When we think of Greek myths we think of vengeful gods, legendary heroes, sweeping love affairs and dastardly deeds. They are transformative tales which explore the full range of human experience so it is hardly surprising that writers continually turn to them for inspiration.
Poets such as Dante and Petrarch were enthralled by Greek myth, so too were Chaucer and Milton. Mary Shelley famously incorporated the theme of Prometheus into Frankenstein, and CS Lewis drew on Ovid’s Metamorphoses in his 1956 novel Till We Have Faces. In recent years mythical retellings have been booming, especially those that bring the role of women to the fore – Circe by Madeline Miller was released in 2018 while 2021 saw debuts such as Claire Heywood’s Daughters of Sparta and Rosie Hewlett’s Medusa hit the shelves, and Jennifer Saint’s much-anticipated Elektra is due out later this year.
But retellings come in many forms and guises. In my debut novel Pandora I wanted to explore female agency and the complexities of human nature, all through the richness of a Georgian lens using the myth of Pandora’s box as an anchor. All the works I’ve chosen have interpreted the Greek myths in different ways, but they are all testament to how these ancient stories have got under our skin.
1 House of Names by Colm Tóibín
This intricately plotted novel draws on a number of Greek myths, chief among them those found in Aeschylus’s Oresteia. It is the story of Agamemnon and Clytemnestra, beginning with the brutal sacrifice of their 16-year-old daughter, Iphigenia. A deeply human tale of a warring family, the story is steeped in violence and cruelty but Tóibín brings empathy and depth to the characters, offering a nuanced understanding of their anger, fear, hatred and guilt.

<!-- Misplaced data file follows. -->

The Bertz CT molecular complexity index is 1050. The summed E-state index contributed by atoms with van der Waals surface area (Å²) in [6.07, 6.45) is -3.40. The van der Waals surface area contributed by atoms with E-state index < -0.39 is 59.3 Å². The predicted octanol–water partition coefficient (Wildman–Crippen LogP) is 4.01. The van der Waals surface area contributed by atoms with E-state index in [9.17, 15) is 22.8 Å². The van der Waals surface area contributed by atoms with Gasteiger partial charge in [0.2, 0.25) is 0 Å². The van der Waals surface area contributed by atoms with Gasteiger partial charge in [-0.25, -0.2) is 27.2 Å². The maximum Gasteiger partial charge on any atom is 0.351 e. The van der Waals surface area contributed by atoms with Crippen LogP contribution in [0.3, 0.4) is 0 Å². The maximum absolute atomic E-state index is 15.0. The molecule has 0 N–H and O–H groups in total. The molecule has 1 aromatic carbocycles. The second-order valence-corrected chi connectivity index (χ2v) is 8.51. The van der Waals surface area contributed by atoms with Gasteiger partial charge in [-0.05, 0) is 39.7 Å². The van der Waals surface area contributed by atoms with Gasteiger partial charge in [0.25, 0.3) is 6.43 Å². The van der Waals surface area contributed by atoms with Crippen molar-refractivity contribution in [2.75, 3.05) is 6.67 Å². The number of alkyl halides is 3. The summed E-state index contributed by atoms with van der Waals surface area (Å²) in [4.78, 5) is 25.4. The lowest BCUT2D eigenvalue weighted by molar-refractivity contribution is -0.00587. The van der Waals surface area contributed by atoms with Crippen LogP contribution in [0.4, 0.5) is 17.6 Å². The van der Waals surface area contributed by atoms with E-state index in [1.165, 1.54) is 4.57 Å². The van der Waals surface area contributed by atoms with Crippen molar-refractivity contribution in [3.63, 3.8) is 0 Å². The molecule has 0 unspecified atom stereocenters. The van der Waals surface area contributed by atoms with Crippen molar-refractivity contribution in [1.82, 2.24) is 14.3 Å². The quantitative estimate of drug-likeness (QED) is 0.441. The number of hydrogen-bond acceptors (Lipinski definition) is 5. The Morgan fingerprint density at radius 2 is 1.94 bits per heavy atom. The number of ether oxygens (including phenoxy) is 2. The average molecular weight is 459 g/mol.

2 Autobiography of Red by Anne Carson
An arresting novel in verse which brings the Greek monster Geryon (who features in the 10th Labour of Heracles) into a modern-day setting. Drawing on surviving fragments of the lyric poet Stesichorus’s work Geryoneis, this is a moving coming-of-age tale about love and yearning which is whimsical, sad, and a fascinating take on a character overlooked in favour of the larger-than-life man who slayed him.
3 Ulysses by James Joyce
Homer’s epic poem the Odyssey is reimagined in 1900s Dublin, chronicling in minute detail a single day in the life of Leopold Bloom, his friend Stephen Dedalus and his long-suffering wife Molly. An epic work in its own right, the novel is divided into episodes that roughly correspond to those in the original poem. It is both brilliant and infuriating in its sheer scale and narrative styling, and one of the greatest literary achievements of the 20th century.
4 Girl Meets Boy by Ali Smith
The myth of Iphis and Ianthe is one of those rare Greek myths that ends happily. The story is told in Ovid’s Metamorphoses, where a girl is raised as a boy to avoid her father’s wrath and falls in love with another girl. Later, her gender is changed by the goddess Isis, allowing them to marry. Smith takes this story into modern-day Inverness in the guise of Anthea and Robin, and deals with gender, transformation and acceptance of self. It’s a small book at only 176 pages but it is vibrant, joyful, funny and poetic.
5 The Silence of the Girls by Pat Barker